Typosquatting, OpenSSL and more: first officer's log - week 23

Typosquatting, Apple vulnerabilities, and OpenSSL. This week in cyber risk has had plenty of people talking. Here's the latest.

Mike Parkin | October 31, 2022

First Officer’s log, Terrestrial date, 20221031. Officer of the Deck reporting.  

Leaving Starbase 42, the captain authorized maximum sustainable warp to reach [REDACTED] to pick up Lieutenant [REDACTED] and her team. By the time we arrived, the vendors they had been working with had long since departed for their home worlds, and the local security team had gotten comfortable enough with our solution that they really didn’t need any additional help. The successful deployment is largely attributable to the Lieutenant’s work, but the ongoing success and ease of use are mostly because the equipment she and the team installed worked as intended.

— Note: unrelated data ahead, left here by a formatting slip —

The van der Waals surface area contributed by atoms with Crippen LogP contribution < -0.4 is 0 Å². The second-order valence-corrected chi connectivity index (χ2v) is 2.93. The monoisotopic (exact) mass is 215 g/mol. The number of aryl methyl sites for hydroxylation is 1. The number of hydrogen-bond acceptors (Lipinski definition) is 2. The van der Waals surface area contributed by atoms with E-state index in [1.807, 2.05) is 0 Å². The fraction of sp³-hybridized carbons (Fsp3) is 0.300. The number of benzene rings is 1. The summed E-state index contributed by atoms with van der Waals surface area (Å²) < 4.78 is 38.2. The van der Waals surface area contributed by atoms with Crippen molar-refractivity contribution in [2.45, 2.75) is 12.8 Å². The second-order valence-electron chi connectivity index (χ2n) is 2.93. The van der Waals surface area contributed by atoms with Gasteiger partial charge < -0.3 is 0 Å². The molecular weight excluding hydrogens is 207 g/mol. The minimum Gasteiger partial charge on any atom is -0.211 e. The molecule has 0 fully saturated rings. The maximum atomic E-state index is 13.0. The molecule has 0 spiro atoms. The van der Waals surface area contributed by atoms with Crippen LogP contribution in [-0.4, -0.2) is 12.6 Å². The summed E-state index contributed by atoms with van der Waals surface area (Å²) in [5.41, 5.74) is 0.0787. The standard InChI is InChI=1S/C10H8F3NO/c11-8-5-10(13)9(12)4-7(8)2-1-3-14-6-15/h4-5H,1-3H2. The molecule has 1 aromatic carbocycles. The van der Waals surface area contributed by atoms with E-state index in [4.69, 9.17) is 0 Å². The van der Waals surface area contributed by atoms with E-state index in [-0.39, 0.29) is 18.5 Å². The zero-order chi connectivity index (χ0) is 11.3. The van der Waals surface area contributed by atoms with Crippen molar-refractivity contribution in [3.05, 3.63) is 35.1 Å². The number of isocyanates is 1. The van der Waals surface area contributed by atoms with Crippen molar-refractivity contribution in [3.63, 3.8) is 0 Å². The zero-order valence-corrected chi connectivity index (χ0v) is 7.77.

The team was eager to get back to work and, as we set course for Frontier Station [REDACTED] for repositioning and resupply before going to our next assignment, a communication came in from Starfleet Command relaying that the subspace communications system was going to be receiving an update in a few days and we should be prepared to deploy it. 

Apparently, the [REDACTED], who designed the subsystem adopted by most worlds in this part of the galaxy for anything short of military-grade communications, and sometimes as part of those too, was sending out an update because they’d discovered a security issue. The update corrected it. But they hadn’t actually released any information on the problem, at least not to people at our pay grade. 

The challenge was the chatter we were hearing from people who weren’t sure whether this was a cataclysmic event that would compromise all communications and destroy the federation, or just another break-fix that should be handled like any other.